Nov. 24 consistory won’t be one for the record books

VATICAN CITY — Setting a Vatican record today isn’t easy. It took only a few minutes Oct. 24 to find out that the Nov. 24 consistory for the creation of cardinals will not set a record for being the smallest consistory.

(CNS/Paul Haring)

Only six prelates are scheduled to receive their red hats in late November: U.S. Archbishop James M. Harvey, 63, prefect of the papal household; Lebanon’s Maronite Patriarch Bechara Rai, 72; Indian Archbishop Baselios Cleemis Thottunkal, 53, head of the Syro-Malankara Catholic Church; Nigerian Archbishop John Olorunfemi Onaiyekan of Abuja, 68; Colombian Archbishop Ruben Salazar Gomez of Bogota, 70; and Philippine Archbishop Luis Tagle of Manila, 55.

As we reported in our announcement story, Pope Benedict himself was created a cardinal at a smaller consistory. In 1977, the then-archbishop of Munich and Freising was one of four cardinals created.

But many people thought perhaps Pope Benedict would go down in history as the first pope to hold a consistory at which no Europeans were created cardinals.

However, that’s not true either. In 1924, Pope Pius XI held a consistory and created only two cardinals and both were from the United States: Cardinals George W. Mundelein of Chicago and Patrick J. Hayes of New York.

3 Responses

  1. A quick check of Salvador Miranda’s website devoted to this subject will show that many pontiffs in earlier centuries often created but two or three cardinals at a time.

  2. I am surprised at CNS’s ineptitude here. For the record:

    NO CURIAL PRELATE, for the first time since the consistory of July 15, 1929 (as Prefect of the Papal Household, Cardinal-elect Harvey is not a member of the Roman Curia, although he was recruited from it);
    NO ITALIAN, for the first time since the consistory of December 19, 1927, and;
    NO EUROPEAN, for the first time since March 24, 1924.

    The first of Pope Pius XI’s two consistories of 1929, on July 15, saw the elevation of only one prelate to the Sacred College: Blessed Alfredo Ildefonso Schuster OSB, Archbishop of Milan. He was to become the first Italian Bishop who, under the terms of the Lateran Pact, had to swear loyalty to the State of Italy, then headed by King Vittorio Emmanuele III. So this was in many ways an exceptional consistory.
    But having a one-man consistory was, up until the Pontificate of the restorer of our Scottish Catholic Episcopal Hierarchy, Pope Leo XIII (1878-1903), in no way exceptional. His sole such consistory was held on December 30, 1889. (Cardinal Vannutelli would later be nominated by Pope St Pius X as his Papal Legate to the consecration of St Patrick’s cathedral, Armagh, celebrated on 24 July 1904.) Leo’s successor, Pope St Pius X, also held only one such consistory, on December 2, 1912. (Cardinal Károl Hornig later earned a place in the history books, and not just ecclesiastical ones, when on December 30, 1916, he crowned King Károl I, last Emperor of Austria-Hungary, and his wife, Queen Zita; both of their Royal Highnesses were genuinely devout Catholics).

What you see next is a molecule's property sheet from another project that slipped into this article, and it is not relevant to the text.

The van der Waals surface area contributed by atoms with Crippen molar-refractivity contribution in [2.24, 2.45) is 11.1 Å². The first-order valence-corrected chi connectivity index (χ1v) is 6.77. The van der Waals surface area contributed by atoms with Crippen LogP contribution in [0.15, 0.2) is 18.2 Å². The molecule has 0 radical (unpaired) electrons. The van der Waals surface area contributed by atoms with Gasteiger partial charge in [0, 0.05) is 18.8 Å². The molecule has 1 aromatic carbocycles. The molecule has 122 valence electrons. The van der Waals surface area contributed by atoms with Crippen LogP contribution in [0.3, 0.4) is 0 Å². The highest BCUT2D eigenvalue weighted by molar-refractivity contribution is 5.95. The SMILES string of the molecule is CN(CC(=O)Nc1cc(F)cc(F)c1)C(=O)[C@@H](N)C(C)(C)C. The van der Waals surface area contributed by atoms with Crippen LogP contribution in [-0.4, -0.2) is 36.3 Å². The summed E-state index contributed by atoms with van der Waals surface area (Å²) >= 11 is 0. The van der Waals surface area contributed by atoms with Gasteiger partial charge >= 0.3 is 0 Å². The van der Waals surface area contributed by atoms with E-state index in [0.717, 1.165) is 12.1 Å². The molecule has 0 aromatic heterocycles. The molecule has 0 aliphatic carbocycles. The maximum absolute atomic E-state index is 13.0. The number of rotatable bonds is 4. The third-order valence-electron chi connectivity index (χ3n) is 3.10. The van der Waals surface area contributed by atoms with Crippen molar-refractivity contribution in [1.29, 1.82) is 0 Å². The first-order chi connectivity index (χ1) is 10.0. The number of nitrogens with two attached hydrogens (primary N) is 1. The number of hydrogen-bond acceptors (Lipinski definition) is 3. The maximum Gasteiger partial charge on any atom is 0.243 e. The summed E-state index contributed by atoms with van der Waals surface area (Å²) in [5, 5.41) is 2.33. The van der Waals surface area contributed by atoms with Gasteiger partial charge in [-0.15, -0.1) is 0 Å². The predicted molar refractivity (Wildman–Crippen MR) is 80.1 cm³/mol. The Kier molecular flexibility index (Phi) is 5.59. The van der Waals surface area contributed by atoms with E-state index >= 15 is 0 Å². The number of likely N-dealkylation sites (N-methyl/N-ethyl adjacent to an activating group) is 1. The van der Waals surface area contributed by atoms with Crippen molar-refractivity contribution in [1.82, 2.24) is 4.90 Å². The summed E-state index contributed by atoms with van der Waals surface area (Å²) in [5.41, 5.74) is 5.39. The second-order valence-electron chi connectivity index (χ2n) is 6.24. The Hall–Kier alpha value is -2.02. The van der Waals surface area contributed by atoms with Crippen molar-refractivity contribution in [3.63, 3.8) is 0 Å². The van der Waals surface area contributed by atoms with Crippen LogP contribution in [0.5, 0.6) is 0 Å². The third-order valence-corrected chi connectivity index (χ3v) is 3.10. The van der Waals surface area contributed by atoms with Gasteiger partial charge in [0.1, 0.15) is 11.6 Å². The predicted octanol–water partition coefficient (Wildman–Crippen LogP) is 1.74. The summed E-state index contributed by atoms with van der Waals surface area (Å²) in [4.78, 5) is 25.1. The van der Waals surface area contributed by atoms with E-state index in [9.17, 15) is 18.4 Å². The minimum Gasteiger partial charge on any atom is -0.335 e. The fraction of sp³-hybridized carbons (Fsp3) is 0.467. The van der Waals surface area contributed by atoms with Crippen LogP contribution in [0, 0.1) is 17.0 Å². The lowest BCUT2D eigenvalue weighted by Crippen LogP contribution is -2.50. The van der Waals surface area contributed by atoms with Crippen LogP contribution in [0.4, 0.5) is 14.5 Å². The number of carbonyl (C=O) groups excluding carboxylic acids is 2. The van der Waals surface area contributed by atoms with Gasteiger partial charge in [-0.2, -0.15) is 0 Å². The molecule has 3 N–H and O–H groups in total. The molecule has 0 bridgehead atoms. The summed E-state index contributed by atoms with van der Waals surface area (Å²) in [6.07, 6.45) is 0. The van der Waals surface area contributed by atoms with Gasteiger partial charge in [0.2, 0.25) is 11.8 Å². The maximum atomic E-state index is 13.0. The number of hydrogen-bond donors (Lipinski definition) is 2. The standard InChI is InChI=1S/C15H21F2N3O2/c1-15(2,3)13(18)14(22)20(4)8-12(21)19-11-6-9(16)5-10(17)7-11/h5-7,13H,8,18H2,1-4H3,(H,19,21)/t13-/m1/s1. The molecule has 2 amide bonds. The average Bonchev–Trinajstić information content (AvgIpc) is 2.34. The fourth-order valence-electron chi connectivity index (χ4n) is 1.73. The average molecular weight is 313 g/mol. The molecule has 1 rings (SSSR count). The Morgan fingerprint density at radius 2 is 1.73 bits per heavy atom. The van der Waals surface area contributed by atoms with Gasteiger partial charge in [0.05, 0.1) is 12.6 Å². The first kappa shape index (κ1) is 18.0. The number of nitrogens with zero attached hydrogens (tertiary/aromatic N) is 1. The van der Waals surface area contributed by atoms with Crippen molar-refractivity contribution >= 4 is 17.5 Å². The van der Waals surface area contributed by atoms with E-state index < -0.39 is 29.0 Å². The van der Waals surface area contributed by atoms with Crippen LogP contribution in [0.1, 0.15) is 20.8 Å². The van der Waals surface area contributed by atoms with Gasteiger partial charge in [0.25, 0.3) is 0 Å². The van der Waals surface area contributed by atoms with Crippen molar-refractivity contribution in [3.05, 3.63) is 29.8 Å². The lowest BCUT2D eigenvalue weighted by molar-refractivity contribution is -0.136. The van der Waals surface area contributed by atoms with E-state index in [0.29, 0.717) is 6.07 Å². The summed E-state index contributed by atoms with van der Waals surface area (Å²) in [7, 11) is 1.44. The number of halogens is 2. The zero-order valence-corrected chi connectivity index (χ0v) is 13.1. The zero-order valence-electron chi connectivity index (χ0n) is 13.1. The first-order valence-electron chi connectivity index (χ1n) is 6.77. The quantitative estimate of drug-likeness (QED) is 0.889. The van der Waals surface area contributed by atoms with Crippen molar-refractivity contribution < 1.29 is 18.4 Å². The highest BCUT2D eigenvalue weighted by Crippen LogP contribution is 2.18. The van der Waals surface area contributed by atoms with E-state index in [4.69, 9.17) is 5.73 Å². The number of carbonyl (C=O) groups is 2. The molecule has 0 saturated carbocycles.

Nor was having two consistories in the one year exceptional. Leo did so seven times (in 1889 he held three). Pius X did so only once, but Pius XI did so three times. Thereafter, up until now, that practice ceased.
    In general, up to and including the first quarter of the 20th century, consistories were more frequent, but smaller. However, large ones did occur. For example in February 1801 Pius VII created 24 new cardinals and in March 1816, 31, but these were very much exceptions. Perhaps in the current economic climate Pope Benedict wishes to return to the practice of having smaller but more frequent consistories.
    “The Cardinals of the Holy Roman Church”, Salvador MIranda’s wonderful website which The Library of Congress has included in its MINERVA Web Preservation Project, might be found helpful even by the supposed experts onf CNS.

  3. Actually, their “Imperial Majesties” if you please.

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